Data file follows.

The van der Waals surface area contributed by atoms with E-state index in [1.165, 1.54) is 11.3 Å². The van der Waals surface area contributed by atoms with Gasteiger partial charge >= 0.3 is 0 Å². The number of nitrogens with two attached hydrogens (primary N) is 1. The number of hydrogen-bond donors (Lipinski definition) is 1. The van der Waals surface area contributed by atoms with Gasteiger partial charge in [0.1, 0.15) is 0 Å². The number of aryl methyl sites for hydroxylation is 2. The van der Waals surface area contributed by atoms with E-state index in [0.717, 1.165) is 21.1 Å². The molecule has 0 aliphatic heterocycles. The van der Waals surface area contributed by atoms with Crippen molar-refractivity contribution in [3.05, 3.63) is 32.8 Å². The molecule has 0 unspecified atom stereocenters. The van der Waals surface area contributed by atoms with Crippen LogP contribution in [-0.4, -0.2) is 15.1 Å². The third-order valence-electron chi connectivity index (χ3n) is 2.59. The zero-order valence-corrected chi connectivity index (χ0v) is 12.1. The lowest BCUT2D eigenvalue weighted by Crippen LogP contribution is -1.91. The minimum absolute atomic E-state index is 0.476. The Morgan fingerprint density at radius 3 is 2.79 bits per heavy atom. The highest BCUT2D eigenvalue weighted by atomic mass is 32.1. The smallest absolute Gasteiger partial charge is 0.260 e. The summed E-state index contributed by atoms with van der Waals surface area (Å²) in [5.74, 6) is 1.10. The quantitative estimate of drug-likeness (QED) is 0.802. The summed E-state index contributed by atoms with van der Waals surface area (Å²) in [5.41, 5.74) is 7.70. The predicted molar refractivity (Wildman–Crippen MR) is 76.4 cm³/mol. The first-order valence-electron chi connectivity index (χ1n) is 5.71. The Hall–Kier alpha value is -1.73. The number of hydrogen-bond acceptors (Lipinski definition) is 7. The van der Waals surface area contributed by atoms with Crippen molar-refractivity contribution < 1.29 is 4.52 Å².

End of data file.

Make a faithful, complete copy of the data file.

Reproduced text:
The van der Waals surface area contributed by atoms with E-state index in [1.165, 1.54) is 11.3 Å². The van der Waals surface area contributed by atoms with Gasteiger partial charge >= 0.3 is 0 Å². The number of nitrogens with two attached hydrogens (primary N) is 1. The number of hydrogen-bond donors (Lipinski definition) is 1. The van der Waals surface area contributed by atoms with Gasteiger partial charge in [0.1, 0.15) is 0 Å². The number of aryl methyl sites for hydroxylation is 2. The van der Waals surface area contributed by atoms with E-state index in [0.717, 1.165) is 21.1 Å². The molecule has 0 aliphatic heterocycles. The van der Waals surface area contributed by atoms with Crippen molar-refractivity contribution in [3.05, 3.63) is 32.8 Å². The molecule has 0 unspecified atom stereocenters. The van der Waals surface area contributed by atoms with Crippen LogP contribution in [-0.4, -0.2) is 15.1 Å². The third-order valence-electron chi connectivity index (χ3n) is 2.59. The zero-order valence-corrected chi connectivity index (χ0v) is 12.1. The lowest BCUT2D eigenvalue weighted by Crippen LogP contribution is -1.91. The minimum absolute atomic E-state index is 0.476. The Morgan fingerprint density at radius 3 is 2.79 bits per heavy atom. The highest BCUT2D eigenvalue weighted by atomic mass is 32.1. The smallest absolute Gasteiger partial charge is 0.260 e. The summed E-state index contributed by atoms with van der Waals surface area (Å²) in [5.74, 6) is 1.10. The quantitative estimate of drug-likeness (QED) is 0.802. The summed E-state index contributed by atoms with van der Waals surface area (Å²) in [5.41, 5.74) is 7.70. The predicted molar refractivity (Wildman–Crippen MR) is 76.4 cm³/mol. The first-order valence-electron chi connectivity index (χ1n) is 5.71. The Hall–Kier alpha value is -1.73. The number of hydrogen-bond acceptors (Lipinski definition) is 7. The van der Waals surface area contributed by atoms with Crippen molar-refractivity contribution < 1.29 is 4.52 Å².